Europa responded to NHTSA's request that it provide more specific comments on the petition. In this response, Europa observed that the petition incorrectly stated that the 1999-2000 Gelaendewagens were originally manufactured to conform to Standard Nos. 105, Hydraulic and Electric Brake Systems, 206, Door Locks and Door Retention Components, and 301, Fuel System Integrity. Europa stated that the vehicle was modified to meet those standards. In addition, Europa noted that the petition identified only one modification to conform the vehicles to Standard No. 111 Rearview Mirrors (adding warning text to the passenger side mirror), and contended that additional modifications, which it did not specify, were necessary to bring the vehicles into full compliance with that standard. Europa concluded its response by reiterating the belief that the petition does not establish that nonconforming 1999-2000 Gelaendewagens are eligible for importation.

NHTSA accorded J.K. an opportunity to respond to Europa's comments. In its response, J.K. stated that to achieve compliance with the marking requirements of Standard No. 105, it planned to replace the brake fluid reservoir cap on the nonconforming 1999-2000 Gelaendewagens with a U.S.-model cap on which the information required by the standard is embossed. J.K. further acknowledged that its petition failed to identify the modifications that are necessary to conform the vehicles to the rear door locking requirements of Standard No. 206. J.K. stated that it intends to partially disable the rear door lock mechanisms so that those locks conform to the standard.

NHTSA furnished Europa with a copy of J.K.'s response and asked it to elaborate on its previous comments and identify any additional modifications necessary to conform 1999-2000 Gelaendewagens to Standard Nos. 105, 111, 206, and 301. Europa responded by stating that it had no additional comments to make with regard to the petition.

J.K. subsequently informed NHTSA that it wished to change the basis for its petition from 49 U.S.C. section 30141(a)(1)(A) to 49 U.S.C. section 30141(a)(1)(B). As such, the petition would no longer be grounded on the contention that the 1999-2000 Gelaendewagens that J.K. sought to import were substantially similar to the vehicles of the same model and model years that had been certified by Europa as conforming to all applicable Federal motor vehicle safety standards prior to their importation into the United States. Instead, J.K. elected to proceed on the basis that the 1999-2000 Gelaendewagens that it sought to import have safety features that comply with, or are capable of being altered to comply with, all applicable Federal motor vehicle safety standards. J.K. supplied NHTSA with documentation demonstrating that the modifications it plans to make to 1999-2000 Gelaendewagens are identical to those identified by Europa in its import eligibility petition for the 1998 model year Gelaendewagen, which was granted by the agency.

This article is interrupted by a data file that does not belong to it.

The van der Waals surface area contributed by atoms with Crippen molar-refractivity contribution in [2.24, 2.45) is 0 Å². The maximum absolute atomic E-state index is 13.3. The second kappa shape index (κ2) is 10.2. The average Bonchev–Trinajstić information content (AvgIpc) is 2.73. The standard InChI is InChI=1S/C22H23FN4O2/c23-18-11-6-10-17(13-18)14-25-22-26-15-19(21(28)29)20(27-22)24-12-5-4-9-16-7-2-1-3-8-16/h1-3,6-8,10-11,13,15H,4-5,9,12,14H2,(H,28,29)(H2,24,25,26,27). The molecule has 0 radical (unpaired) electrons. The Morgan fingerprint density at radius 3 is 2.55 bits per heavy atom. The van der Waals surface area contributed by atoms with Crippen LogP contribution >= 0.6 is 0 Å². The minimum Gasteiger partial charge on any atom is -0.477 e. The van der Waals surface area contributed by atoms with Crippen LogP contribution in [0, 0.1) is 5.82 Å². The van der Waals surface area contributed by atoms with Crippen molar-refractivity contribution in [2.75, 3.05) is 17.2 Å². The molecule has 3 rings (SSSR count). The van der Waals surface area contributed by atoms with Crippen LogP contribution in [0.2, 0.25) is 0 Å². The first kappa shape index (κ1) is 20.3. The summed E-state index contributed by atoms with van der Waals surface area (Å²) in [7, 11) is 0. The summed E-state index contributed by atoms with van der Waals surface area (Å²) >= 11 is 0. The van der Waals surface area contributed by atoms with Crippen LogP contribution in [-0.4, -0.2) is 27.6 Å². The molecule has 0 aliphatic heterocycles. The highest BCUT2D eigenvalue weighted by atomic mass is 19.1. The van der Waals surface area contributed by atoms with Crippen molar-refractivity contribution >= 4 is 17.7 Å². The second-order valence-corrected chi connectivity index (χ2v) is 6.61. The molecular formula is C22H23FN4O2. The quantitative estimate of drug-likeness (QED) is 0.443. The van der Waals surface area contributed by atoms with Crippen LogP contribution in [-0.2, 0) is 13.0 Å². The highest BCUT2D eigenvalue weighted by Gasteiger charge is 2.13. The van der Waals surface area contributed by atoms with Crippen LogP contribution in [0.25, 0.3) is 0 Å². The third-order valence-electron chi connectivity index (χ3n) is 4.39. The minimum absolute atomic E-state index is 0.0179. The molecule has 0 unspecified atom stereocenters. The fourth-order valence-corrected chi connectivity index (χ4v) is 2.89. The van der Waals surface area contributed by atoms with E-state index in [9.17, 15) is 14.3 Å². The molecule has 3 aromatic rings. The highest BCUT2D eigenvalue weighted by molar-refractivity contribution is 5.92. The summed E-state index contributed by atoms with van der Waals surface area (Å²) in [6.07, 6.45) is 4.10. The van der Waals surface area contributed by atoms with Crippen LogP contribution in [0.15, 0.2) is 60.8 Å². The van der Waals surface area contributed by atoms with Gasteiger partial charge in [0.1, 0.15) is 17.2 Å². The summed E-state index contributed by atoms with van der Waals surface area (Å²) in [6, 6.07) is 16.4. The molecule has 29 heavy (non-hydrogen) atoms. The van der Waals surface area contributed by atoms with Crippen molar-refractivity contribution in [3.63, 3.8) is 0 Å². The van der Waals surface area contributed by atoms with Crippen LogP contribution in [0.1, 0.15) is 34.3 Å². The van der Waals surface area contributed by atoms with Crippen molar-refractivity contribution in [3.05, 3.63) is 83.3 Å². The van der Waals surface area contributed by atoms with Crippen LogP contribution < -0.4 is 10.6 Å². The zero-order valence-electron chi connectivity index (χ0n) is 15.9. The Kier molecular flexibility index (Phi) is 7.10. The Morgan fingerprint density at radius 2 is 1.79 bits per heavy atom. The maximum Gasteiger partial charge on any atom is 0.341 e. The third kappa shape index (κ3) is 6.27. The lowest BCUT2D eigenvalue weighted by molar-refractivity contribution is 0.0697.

In view of these developments, NHTSA has decided to grant the petition.

Vehicle Eligibility Number for Subject Vehicles

The importer of a vehicle admissible under any final decision must indicate on the form HS-7 accompanying entry the appropriate vehicle eligibility number indicating that the vehicle is eligible for entry. VCP-18 is the vehicle eligibility number assigned to vehicles admissible under this notice of final decision.

Final Decision

Accordingly, on the basis of the foregoing, NHTSA hereby decides that 1999-2000 Mercedes Benz Gelaendewagen MPVs are eligible for importation into the United States because they have safety features that comply with, or are capable of being altered to comply with, all applicable Federal motor vehicle safety standards.

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Authority: 49 U.S.C. 30141(a)(1)(B) and (b)(1); 49 CFR 593.8; delegations of authority at 49 CFR 1.50 and 501.8.

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Issued on: April 18, 2001.

Marilynne Jacobs,

Director, Office of Vehicle Safety Compliance.

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[FR Doc. 01-10113 Filed 4-23-01; 8:45 am]